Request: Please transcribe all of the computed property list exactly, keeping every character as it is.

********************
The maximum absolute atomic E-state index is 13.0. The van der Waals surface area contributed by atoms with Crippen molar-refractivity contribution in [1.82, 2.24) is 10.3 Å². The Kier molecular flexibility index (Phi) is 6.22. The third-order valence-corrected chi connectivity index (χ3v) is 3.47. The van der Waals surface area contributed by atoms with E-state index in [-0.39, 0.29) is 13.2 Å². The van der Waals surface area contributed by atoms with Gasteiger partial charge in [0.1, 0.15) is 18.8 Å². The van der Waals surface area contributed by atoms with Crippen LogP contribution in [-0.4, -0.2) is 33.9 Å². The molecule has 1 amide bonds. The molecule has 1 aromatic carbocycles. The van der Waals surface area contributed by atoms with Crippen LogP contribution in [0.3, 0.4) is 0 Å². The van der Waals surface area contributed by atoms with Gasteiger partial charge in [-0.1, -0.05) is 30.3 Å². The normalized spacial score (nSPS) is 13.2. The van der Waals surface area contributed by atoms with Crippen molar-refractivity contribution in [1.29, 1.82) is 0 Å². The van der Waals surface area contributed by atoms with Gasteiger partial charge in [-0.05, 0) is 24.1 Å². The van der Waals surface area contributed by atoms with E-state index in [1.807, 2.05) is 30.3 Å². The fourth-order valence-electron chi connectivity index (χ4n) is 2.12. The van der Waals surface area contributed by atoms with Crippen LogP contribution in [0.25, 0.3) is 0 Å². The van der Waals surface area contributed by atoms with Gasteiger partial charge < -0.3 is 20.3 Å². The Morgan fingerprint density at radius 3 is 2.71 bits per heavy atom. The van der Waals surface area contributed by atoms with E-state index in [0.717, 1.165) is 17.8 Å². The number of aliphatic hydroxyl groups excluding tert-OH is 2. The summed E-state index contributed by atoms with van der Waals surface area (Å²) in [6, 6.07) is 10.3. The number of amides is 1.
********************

The maximum absolute atomic E-state index is 13.0. The van der Waals surface area contributed by atoms with Crippen molar-refractivity contribution in [1.82, 2.24) is 10.3 Å². The Kier molecular flexibility index (Phi) is 6.22. The third-order valence-corrected chi connectivity index (χ3v) is 3.47. The van der Waals surface area contributed by atoms with E-state index in [-0.39, 0.29) is 13.2 Å². The van der Waals surface area contributed by atoms with Gasteiger partial charge in [0.1, 0.15) is 18.8 Å². The van der Waals surface area contributed by atoms with Crippen LogP contribution in [-0.4, -0.2) is 33.9 Å². The molecule has 1 amide bonds. The molecule has 1 aromatic carbocycles. The van der Waals surface area contributed by atoms with Crippen LogP contribution in [0.3, 0.4) is 0 Å². The van der Waals surface area contributed by atoms with Gasteiger partial charge in [-0.1, -0.05) is 30.3 Å². The normalized spacial score (nSPS) is 13.2. The van der Waals surface area contributed by atoms with Crippen molar-refractivity contribution in [1.29, 1.82) is 0 Å². The van der Waals surface area contributed by atoms with Gasteiger partial charge in [-0.05, 0) is 24.1 Å². The van der Waals surface area contributed by atoms with E-state index in [1.807, 2.05) is 30.3 Å². The fourth-order valence-electron chi connectivity index (χ4n) is 2.12. The van der Waals surface area contributed by atoms with Crippen LogP contribution in [0.25, 0.3) is 0 Å². The van der Waals surface area contributed by atoms with Gasteiger partial charge < -0.3 is 20.3 Å². The Morgan fingerprint density at radius 3 is 2.71 bits per heavy atom. The van der Waals surface area contributed by atoms with E-state index in [0.717, 1.165) is 17.8 Å². The number of aliphatic hydroxyl groups excluding tert-OH is 2. The summed E-state index contributed by atoms with van der Waals surface area (Å²) in [6, 6.07) is 10.3. The number of amides is 1.